HomeAbout UsBrowse This IssueBack IssuesNews DispatchesSubscribing to Army LogisticianWriting for Army LogisticianContact UsLinks

Current Issues
Cover of Issue
Operation Kilowatt: The Generator Shop in a Modular Engineer Battalion

United States and coalition forces have become increasingly focused on self-sustaining operations. The drawdown of U.S. forces in Iraq requires the expansion of some sustainment capabilities, including power generation. Coalition forces at forward operating bases (FOBs) and joint security stations (JSSs) have a great need for more generator power. Many FOBs and JSSs have little or no capability to generate power to support daily living and day-to-day operations.

The Power Generation Problem

Recognizing the scarcity of power generation capability, the forward support company (FSC) assigned to the 5th Engineer Battalion developed Operation Kilowatt to build power generation capability within its area of operations.

The power generation capability gap in Iraq became evident in December 2008 after the 5th Engineer Battalion had been deployed for 8 months. With the support of the 25th Infantry Division, the battalion’s FSC began repairing not mission capable (NMC) generators located at FOBs and JSSs. The FSC’s task was to travel to FOBs and JSSs that were identified as having little to no generator power, make an initial assessment, and perform any necessary repairs.

The Defense Reutilization and Marketing Service (DRMS) became a major resource for the project. A total of 10 NMC generators were drawn from DRMS, and of those 10, 3 were refurbished into fully mission capable generators and redistributed to locations that needed them. The FSC created a service packet for the generators that included a maintenance and service checklist as well as elimination criteria. The common systemic problems found with DRMS generators and other generators throughout the process were faulty wiring, missing major components, and old age.

Mobile Generator Repair Station

Another key issue was determining the right equipment for repairing generators on site. The initial plan was to transform an RG–31 Mk3 mine-protected armored personnel carrier into a mobile generator repair station. Temporary shelves and compartments were fabricated and mounted inside the back of the truck, which allowed for additional storage of parts and tools. Bench stock and an authorized stockage list (ASL) were formed by determining the systemic problems and identifying the parts needed to address those problems, such as filters and electrical components.

An air compressor and pressure washer were also built into the truck. Pieces of equipment that are exposed to the desert elements are constantly caked in dust and sand, making it difficult to identify leaks or other faults. The air compressor and pressure washer increased productivity and decreased the time it took to diagnose NMC generators.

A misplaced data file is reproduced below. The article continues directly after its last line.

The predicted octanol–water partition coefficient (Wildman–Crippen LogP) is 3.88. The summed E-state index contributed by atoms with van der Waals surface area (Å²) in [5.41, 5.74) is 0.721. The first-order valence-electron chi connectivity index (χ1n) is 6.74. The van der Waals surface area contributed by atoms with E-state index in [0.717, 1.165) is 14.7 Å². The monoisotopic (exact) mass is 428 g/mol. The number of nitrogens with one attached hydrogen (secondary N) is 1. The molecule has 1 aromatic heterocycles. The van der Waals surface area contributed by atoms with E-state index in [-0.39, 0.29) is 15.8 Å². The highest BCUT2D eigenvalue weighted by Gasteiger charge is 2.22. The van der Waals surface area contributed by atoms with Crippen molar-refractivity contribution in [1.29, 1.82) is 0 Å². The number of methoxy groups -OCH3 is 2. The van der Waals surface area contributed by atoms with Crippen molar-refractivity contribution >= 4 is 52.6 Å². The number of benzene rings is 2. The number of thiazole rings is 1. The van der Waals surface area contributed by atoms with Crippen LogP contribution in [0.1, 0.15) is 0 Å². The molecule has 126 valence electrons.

Because RG–31 Mk3 vehicles were eventually required to be turned in, a second mobile generator repair station prototype was developed in mid-April. After many days of brainstorming and searching the motor pool for a replacement, the FSC decided that a welding trailer could be converted into a mobile generator repair station.

The four compartments on the sides of the welding trailer already contain general toolkits and an air compressor. The inside is also large enough for a small generator and a 55-gallon water drum for the pressure washer. The trailer’s advantages are its ability to be towed behind most vehicles, its tremendous storage capability, and its multifunctionality, which makes it easy to convert back to a dedicated welding trailer if necessary. However, a few disadvantages do exist: the bench stock and ASL on the trailer often need to be tailored to the type of generator that mechanics are currently working on, and depending on the type of generator, space may be limited for storing generator-specific parts.

The mobile generator repair station was successfully hauled behind a gun truck and driven to locations that needed power generators. In 4 months, the FSC repaired 20 generators. Of those, 16 had been deemed unfit for repair because of elimination criteria established in the service packet. The project matured leagues beyond what was expected.

Operation Kilowatt is an economic reconstruction program that can help both coalition forces and the Iraqi Army with generator repair. Operation Kilowatt could become an enabler for the Iraqi-Based Industrial Zone and local merchants. The project also has the potential to save a significant amount of money by refurbishing and repairing generators rather than purchasing new ones. The success of Operation Kilowatt is proof that a mobile generator repair trailer is efficient and produces positive results. The hard work put into the operation significantly enhanced the quality of life for units stationed at outlying posts.

First Lieutenant Leslie McCann is a maintenance platoon leader in the 5th Engineer Battalion’s forward support company. She holds a bachelor’s degree in health education and promotion from East Carolina University.

WWW Army Sustainment